Drones, dreams, and a dead president in Adam Johnson’s “Nirvana”

2013-08-05 19.40.24

Palo Alto: “the hiss of sprinklers, blue recycling bins…”

I don’t usually read Esquire, but I spent some time browsing its website last night.  Here’s why: Adam Johnson, winner of this year’s Pulitzer Prize, has a short story, “Nirvana,” in this month’s issue.  (I’ve written about Adam and his Orphan Master’s Son here and here and here and here, among other places). His newest story is about love, death,  drones, hashboards from Bangalore, and a cyberspace resurrection of a dead president that’s been downloaded 14 million times – and it all takes place on “a normal Palo Alto night—the hiss of sprinklers, blue recycling bins, a raccoon digging in the community garden.”

The protagonist’s wife has Guillain-Barré syndrome, a condition that leaves her paralyzed from the neck down. The couple live “at the edge of the medical literature.”  He talks to a dead president, she listens to Nirvana, “whose songs are all from a guy who blew his brains out.”  The rest twines the real and the unreal, the transhuman and the poignantly human.

You’ll be grateful I found the link for you (it’s not easy on the Esquire site).  It opens this way:


It’s late, and I can’t sleep.

I raise a window for some spring Palo Alto air, but it doesn’t help. In bed, eyes open, I hear whispers, which makes me think of the President because we often talk in whispers. I know the whisper sound is really just my wife, Charlotte, who listens to Nirvana on her headphones all night and tends to sleep-mumble the lyrics. Charlotte has her own bed, a mechanical one.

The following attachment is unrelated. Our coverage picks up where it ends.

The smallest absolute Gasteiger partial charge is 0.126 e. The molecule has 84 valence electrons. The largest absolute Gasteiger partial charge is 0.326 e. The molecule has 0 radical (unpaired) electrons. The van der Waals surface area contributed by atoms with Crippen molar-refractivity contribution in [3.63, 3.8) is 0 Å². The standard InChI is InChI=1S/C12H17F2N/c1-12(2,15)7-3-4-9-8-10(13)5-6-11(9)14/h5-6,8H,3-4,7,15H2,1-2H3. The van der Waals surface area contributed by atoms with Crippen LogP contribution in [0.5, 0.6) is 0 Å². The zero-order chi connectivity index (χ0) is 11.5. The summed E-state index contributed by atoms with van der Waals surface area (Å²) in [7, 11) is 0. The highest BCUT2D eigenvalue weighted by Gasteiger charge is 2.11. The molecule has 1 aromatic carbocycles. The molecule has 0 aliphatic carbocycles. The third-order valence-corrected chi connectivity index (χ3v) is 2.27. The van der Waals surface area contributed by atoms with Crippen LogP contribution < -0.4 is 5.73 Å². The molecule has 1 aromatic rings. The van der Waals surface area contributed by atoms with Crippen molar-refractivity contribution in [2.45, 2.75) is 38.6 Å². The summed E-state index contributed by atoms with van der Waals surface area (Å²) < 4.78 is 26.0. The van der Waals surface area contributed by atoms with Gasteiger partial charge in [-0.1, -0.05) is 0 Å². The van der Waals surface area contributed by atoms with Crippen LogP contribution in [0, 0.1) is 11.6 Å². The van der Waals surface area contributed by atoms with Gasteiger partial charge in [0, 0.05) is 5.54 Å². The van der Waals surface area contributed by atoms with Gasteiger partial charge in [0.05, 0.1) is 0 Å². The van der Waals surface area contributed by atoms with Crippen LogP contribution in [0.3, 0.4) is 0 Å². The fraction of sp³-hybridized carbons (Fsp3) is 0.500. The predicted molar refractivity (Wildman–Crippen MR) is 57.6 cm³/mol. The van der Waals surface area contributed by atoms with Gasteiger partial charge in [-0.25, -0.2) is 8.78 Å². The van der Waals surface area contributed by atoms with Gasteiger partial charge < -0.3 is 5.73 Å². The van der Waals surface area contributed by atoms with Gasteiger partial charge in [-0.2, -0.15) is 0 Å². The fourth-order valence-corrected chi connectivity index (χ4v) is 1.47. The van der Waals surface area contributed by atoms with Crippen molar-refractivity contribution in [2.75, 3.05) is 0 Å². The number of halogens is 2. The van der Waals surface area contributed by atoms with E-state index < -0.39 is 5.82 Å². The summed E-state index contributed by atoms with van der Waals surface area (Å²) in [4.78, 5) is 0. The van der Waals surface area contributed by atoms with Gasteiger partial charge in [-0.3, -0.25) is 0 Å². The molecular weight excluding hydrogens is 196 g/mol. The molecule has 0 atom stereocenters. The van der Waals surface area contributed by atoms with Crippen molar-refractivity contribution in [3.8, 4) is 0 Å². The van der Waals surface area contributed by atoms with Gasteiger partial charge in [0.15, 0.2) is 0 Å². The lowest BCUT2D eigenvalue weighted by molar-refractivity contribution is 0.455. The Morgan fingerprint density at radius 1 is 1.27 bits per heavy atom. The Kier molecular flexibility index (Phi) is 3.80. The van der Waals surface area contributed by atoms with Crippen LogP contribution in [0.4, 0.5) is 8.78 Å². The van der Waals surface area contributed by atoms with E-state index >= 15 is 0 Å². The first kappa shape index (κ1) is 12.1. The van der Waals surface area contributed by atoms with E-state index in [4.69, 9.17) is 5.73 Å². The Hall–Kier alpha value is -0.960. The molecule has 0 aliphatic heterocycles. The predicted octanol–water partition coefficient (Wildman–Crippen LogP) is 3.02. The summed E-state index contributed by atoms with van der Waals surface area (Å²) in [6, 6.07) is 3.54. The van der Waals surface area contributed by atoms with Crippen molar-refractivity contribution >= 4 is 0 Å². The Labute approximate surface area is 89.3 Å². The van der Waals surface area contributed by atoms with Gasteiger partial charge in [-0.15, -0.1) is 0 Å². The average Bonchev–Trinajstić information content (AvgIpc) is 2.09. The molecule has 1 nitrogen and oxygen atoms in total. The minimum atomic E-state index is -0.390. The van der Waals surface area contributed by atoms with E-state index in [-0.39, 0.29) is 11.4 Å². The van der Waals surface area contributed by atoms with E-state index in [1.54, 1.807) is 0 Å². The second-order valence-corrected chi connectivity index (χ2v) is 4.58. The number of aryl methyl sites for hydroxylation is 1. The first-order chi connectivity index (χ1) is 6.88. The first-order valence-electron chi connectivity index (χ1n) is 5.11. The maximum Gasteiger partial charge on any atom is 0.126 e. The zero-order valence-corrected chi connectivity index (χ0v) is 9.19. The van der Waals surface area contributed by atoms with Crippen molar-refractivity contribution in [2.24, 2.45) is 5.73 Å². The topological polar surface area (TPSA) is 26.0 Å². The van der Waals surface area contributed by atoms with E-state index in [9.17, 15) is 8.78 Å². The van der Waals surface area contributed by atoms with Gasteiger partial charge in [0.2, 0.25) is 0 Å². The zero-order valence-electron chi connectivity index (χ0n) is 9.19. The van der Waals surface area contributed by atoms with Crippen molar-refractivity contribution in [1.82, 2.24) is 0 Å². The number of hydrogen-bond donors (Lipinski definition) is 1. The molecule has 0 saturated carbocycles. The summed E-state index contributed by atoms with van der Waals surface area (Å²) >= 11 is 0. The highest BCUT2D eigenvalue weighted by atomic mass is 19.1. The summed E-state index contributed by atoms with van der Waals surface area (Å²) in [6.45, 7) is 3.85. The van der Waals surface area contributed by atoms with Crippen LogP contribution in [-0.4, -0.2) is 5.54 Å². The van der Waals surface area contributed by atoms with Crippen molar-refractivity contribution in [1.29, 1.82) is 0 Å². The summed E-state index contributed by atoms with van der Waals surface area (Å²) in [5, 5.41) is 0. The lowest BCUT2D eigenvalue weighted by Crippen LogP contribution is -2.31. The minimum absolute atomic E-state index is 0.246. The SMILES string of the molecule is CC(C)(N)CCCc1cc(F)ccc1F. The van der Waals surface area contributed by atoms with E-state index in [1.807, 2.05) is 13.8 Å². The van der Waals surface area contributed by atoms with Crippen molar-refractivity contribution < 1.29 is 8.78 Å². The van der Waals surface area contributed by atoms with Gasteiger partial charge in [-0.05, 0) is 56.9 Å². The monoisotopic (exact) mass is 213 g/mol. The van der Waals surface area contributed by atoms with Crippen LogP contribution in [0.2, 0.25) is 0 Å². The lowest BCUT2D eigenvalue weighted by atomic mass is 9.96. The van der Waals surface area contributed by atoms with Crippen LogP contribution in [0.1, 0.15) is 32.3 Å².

Pulitzer-winning author.

Yes, hearing the President whisper is creepy because he’s been dead now, what—three months? But even creepier is what happens when I close my eyes: I keep visualizing my wife killing herself. More like the ways she might try to kill herself, since she’s paralyzed from the shoulders down. The paralysis is quite temporary, though good luck trying to convince Charlotte of that. She slept on her side today, to fight the bedsores, and there was something about the way she stared at the safety rail at the edge of the mattress. The bed is voice-activated, so if she could somehow get her head between the bars of the safety rail, “incline” is all she’d have to say. As the bed powered up, she’d be choked in seconds. And then there’s the way she stares at the looping cable that descends from the Hoyer lift, which swings her in and out of bed.

What can really keep a guy up at night is the knowledge that she doesn’t need an exotic exit strategy, not when she’s exacted a promise from you to help her do it when the time comes.

I rise and go to her, but she’s not listening to Nirvana yet—she tends to save it for when she needs it most, after midnight, when her nerves really start to crackle.

“I thought I heard a noise,” I tell her. “Kind of a whisper.”

Short, choppy hair frames her drawn face, skin faint as refrigerator light.

“I heard it, too,” she says.

Read the rest here.


One Response to “Drones, dreams, and a dead president in Adam Johnson’s “Nirvana””

  1. Ava Ramirez Says:

    This has to be my 2nd favorite writing in the week, i can’t let you know the top,
    it might offend you!